Rogers is incommunicado this week, out on the high seas catching his dinner. So we’ve got a guest writer to pen some letters on letters.
It was an innocent note penned after a high school graduation dinner one night in October 2011.
“Hullo my dear. Today I finally actionised (is that a word?) what I have been trying to do for a long time.”
On the face of it, unexceptional. But fascinating because it’s a very personal letter to someone the author hadn’t met and might never meet. A future lover, suitor, perhaps even a husband.
“Letters and photos won’t come every day,” she told the phantom Mr Right. “But I will try to write and snap as frequently as possible. Love you, Cayla xxx.”
And her expectations of Mr Right? “Absolutely none,” she says. No tall, handsome, chivalrous prince of happiness walking into her life and sweeping her off her size sevens. “Just someone to adventure with, someone who loves me, someone to love,” she explains.
Seven years later, the note is still in its envelope, unaddressed, unstamped and unposted along with another 119 very intimate and romantic letters in seven bundles – one bundle for each year.
“I just really like letters and notes,” says Cayla, “and if I get a gift, I’m more interested in the card that comes with it.”
This story started with a chat about the cost of a postage stamp and NZ Post struggling in an online world – deliveries just three days a week and the cost of a stamp rising “to cover significant revenue loss”.
Because letter volumes have declined at a rate of approximately 60 million items a year, letters have become anachronisms in a time of text messages and emails.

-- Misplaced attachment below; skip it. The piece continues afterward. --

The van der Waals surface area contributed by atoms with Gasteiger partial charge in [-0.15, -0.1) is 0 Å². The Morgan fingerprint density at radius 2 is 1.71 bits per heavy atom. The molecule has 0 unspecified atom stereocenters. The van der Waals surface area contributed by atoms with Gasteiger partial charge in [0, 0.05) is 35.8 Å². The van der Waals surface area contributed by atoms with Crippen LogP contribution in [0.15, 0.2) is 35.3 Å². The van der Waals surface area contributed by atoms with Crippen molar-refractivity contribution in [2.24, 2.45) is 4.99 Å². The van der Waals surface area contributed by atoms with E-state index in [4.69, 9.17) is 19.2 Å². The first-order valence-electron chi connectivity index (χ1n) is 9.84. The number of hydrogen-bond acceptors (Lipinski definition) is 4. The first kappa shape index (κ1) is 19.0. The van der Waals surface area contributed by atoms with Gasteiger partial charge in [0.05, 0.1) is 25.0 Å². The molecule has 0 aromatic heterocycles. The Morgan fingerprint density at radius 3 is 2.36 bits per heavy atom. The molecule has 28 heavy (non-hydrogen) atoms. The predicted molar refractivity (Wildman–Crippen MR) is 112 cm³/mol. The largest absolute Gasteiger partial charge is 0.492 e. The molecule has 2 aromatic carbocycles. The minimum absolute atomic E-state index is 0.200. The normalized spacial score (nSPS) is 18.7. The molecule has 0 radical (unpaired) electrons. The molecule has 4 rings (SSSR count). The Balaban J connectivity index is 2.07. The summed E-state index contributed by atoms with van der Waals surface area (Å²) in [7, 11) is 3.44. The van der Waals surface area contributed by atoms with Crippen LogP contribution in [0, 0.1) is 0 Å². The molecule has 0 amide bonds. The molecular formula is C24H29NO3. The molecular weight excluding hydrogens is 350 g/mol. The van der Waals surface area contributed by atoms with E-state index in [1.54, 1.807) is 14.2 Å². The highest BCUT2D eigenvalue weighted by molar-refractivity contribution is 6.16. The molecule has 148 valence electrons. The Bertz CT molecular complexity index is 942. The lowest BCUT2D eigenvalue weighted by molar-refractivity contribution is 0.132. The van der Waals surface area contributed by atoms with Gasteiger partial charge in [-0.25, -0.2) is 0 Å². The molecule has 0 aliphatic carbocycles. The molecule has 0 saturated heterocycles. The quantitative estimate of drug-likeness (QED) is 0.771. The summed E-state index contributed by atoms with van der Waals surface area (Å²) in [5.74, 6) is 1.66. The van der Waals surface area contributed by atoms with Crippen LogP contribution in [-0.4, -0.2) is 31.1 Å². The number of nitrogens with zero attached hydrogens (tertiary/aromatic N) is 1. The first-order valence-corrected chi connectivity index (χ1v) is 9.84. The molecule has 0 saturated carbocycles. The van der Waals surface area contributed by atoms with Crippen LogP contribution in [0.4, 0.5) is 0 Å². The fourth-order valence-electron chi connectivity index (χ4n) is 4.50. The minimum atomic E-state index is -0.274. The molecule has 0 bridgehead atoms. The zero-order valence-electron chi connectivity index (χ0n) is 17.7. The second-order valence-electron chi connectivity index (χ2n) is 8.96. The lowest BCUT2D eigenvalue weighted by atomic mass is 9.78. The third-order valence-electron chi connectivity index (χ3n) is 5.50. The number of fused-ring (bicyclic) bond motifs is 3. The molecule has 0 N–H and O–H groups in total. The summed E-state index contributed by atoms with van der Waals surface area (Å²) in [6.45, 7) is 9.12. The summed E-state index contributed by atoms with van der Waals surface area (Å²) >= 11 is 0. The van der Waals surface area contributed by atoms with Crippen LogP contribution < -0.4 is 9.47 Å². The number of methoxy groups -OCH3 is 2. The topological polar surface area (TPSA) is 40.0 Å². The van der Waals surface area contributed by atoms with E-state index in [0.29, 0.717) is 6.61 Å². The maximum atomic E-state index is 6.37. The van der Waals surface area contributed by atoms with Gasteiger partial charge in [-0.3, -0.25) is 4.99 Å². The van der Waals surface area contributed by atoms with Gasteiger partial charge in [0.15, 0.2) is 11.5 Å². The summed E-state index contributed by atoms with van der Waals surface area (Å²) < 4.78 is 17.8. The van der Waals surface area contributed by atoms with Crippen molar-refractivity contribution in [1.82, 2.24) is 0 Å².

But there are bastions of consumer support, and people battling for New Zealand Post – like one old buffer in Bureta who refuses to give in to corporate pressure to pay his bills online.
“They warn about bills getting lost, incurring late payment fees, bills getting wet. Well bunkum! They just want to save on a stamp.”
So what about the sheer joy of a letter? Author Richard Carlson reckoned picking up a pen to write a letter “slows you down long enough to remember the beautiful people in your life” and “helps fill your life with pleasure and thanks”.
A real letter that is – paper, ink, envelope and a kiss to seal. Someone has taken the time and made the effort to commit their thoughts and feelings to paper – their love, their sympathy, their gratitude, their hopes and dreams – and posted it.
And they have chosen you to be the recipient. There may be added treasures, a photo perhaps, a clipping, a lock of hair, a rose petal, a sticker or a $50 note.
Napoleon Bonaparte was a statesman and a soldier. He was also a prolific letter writer, and a very randy one at that. He would fire off steamy missives to all of his loves.
“How happy I would be if I could assist you at your undressing” he wrote the socialite Josephine Beauharnais. “The firm little white breasts, the adorable face, the hair tied up in a scarf a la creole.”
Would that message have been better articulated in a natural flowing writing hand or Calibri Light in an email?
“Kisses on your mouth, your eyes, your breasts, everywhere, everywhere.” No love, just lust. But the letter worked. She became Napoleon’s first wife, and she also became first Empress.